The 1930s in particular were a pivotal period for Barroukh, and Egypt itself was going through  significant upheaval with the country gaining independence in 1936. Artists began actively pursuing a role in their new, modern country, carving out space for communal creative exploration and gave themselves permission to push boundaries. During this period, Barroukh was working closely with fellow artist Ramses Younan,[6] who in 1938 wrote a rebellious, revolutionary manifesto entitled ‘Vive l'art degénéré’ (or ‘Long live degenerate art’). This manifesto sparked the dawn of a new group – Art and Liberty (Art et Liberté )– headed by Younan and artist George Henein, and providing a new generation of artists, intellectuals and political activists with a platform to explore their culture, resist fascism, nationalism and colonialism, and call for a social revolution with surrealist art and writing at its core.[7] The group wanted to challenge all previous notions of what art could be and achieve, rejecting the notion of “art for art’s sake”[8] and fighting against academic and bourgeois limitations on creativity. Barroukh, who had also become friends with Surrealist writers René Etiemble and Lawrence Durrell,[9] was an active member of the group and present at all five radical exhibitions in 1940, 1941, 1943, 1944 and 1945,[10] although his approach to his work was perhaps not as bold and macabre as other members, developing his own style which combined elements of sensuality, mystery and realism. He also exhibited his work at the Salon du Caire regularly in the early 1940s, before deciding to push his career even further by moving to Paris in 1946. Just two years later, the Art and Liberty group was dissolved, with many members forming ‘The Contemporary Art Group’, diverting away from surrealism and instead focusing on local iconography and popular arts and crafts.[11]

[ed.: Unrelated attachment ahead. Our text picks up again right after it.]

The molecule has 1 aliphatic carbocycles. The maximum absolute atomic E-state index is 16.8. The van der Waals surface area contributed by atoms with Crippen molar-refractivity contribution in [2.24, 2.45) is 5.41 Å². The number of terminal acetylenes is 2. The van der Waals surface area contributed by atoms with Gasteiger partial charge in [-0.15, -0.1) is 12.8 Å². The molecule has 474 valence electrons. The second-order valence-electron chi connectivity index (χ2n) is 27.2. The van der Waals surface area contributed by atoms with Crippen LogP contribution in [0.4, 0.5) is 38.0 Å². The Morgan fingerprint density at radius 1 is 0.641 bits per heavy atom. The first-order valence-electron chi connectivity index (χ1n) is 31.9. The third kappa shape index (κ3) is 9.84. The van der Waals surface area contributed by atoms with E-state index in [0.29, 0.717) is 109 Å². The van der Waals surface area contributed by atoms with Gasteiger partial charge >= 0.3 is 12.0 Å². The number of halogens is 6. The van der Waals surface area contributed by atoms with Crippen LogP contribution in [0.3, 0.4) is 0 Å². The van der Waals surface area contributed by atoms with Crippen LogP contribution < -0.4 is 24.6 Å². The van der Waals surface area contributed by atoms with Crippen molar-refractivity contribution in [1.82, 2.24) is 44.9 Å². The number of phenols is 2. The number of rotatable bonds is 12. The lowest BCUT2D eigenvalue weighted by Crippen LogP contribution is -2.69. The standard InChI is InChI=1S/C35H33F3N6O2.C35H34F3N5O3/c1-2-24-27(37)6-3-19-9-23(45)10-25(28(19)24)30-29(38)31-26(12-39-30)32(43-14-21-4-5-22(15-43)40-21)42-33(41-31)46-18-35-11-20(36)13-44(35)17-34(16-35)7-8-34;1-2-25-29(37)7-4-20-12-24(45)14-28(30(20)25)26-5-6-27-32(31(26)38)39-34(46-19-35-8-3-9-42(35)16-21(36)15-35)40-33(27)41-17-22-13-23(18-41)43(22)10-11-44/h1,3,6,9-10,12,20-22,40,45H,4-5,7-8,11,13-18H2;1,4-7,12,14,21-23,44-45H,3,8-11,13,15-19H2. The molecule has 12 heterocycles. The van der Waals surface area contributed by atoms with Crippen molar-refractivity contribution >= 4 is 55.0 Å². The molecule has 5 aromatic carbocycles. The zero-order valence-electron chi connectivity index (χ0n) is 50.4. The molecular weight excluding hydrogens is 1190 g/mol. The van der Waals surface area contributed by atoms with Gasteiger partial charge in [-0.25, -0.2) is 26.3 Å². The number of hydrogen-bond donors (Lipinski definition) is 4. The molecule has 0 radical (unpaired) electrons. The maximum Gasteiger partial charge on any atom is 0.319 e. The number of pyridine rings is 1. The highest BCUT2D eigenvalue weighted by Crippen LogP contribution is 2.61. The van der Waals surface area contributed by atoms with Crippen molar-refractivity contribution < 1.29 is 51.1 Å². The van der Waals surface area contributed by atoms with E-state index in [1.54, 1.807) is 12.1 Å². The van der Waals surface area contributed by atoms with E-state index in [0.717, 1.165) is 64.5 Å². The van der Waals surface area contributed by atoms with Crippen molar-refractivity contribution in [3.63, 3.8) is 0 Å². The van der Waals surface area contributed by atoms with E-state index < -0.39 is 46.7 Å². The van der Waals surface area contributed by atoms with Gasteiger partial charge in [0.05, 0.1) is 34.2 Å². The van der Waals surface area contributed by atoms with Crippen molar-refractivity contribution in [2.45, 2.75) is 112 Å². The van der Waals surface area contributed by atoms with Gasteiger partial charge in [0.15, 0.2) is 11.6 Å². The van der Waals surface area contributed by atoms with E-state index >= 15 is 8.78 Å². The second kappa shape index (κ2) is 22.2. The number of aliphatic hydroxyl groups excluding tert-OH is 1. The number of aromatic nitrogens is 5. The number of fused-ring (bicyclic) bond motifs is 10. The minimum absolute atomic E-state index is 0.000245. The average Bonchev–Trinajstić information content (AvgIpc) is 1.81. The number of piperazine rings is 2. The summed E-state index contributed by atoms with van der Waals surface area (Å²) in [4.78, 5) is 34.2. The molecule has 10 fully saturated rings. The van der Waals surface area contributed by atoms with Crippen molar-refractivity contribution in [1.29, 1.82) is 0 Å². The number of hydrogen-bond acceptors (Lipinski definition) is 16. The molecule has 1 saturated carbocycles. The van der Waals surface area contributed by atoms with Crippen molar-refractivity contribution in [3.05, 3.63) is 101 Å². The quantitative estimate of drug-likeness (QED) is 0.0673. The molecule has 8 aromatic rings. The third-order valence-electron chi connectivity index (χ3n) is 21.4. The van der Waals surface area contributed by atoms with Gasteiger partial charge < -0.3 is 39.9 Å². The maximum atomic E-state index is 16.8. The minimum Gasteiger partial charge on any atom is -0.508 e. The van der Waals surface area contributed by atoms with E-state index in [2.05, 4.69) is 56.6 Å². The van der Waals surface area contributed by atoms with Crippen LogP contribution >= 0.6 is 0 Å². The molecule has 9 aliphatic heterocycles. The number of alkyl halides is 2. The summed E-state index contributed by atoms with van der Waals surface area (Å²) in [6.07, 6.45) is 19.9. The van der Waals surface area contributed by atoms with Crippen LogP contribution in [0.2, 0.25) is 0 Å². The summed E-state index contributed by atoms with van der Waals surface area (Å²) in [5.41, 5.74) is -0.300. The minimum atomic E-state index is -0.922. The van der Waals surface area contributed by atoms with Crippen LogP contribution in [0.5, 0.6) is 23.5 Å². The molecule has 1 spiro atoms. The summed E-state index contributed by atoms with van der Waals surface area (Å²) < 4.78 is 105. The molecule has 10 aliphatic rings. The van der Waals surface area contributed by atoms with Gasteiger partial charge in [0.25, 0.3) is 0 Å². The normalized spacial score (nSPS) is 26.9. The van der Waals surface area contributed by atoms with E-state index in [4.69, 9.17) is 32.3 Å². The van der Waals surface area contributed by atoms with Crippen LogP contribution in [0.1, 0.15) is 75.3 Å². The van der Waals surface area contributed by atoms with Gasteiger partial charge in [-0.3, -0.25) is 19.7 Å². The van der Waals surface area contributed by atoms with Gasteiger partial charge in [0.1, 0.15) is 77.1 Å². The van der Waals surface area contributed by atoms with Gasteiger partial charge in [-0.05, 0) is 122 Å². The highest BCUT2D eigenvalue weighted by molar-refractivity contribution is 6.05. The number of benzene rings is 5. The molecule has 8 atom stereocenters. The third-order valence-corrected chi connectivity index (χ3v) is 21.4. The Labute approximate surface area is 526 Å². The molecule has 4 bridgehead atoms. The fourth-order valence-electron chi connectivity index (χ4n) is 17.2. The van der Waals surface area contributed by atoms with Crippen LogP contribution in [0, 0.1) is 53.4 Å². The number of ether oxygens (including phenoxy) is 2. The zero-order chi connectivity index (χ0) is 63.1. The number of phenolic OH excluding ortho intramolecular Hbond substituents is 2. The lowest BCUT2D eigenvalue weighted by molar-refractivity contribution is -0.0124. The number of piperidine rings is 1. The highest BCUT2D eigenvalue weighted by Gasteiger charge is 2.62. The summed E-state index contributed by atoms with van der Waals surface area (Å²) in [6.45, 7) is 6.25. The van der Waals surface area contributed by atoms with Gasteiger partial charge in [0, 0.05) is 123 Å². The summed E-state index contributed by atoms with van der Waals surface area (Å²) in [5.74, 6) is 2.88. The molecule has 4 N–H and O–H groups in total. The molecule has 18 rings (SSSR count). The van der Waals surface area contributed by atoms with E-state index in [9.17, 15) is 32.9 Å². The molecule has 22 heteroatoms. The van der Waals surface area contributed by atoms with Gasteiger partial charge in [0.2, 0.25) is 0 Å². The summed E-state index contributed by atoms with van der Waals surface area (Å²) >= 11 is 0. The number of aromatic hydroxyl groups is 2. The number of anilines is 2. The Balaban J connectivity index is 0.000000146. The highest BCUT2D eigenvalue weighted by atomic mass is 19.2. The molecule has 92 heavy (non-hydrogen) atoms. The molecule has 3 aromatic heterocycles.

The postwar Parisian art scene was a fascinating environment for Barroukh. André Lhote, a French artist and educator who had visited and taught in Egypt in 1951 and 1952,[12] set up Académie André Lhote in Paris in the 1920s and by the 1940s, it was frequented by many local and international artists, including Effat Naghi and Mohamed Naghi, [13] and also Hussein Bicar and Samir Rafi.[14] Barroukh also attended the Academy in 1952, and took part it in the Salon de Mai that same year with Lhote [15]. His painting titled Baigneuse (‘Bather’, now part of the Dalloul Collection), also painted in 1952 and most likely painted in Paris, gives an insight into the new artistic language Barroukh was seeking to experiment with, using flat colours, geometrical forms and abstraction to create conceptual scenes which borrowed elements from his experiences with the Art and Liberty group. Barroukh’s figure, laid reclining across his canvas, rhythmically following and intertwined with the linear background, but fragmented and dismembered, has roots in the group’s revolt against the idealised naturalism of the bourgeoisie. In deforming and distorting figures, the artists would illustrate the economic justice in Egyptian society, becoming a form of artistic protest.[16] Whilst Barroukh’s figure may not look pained or particularly violently maimed and is in fact a relaxed bather, the remnants of the surrealist techniques of his former colleagues have found their way into his somewhat-cubist composition.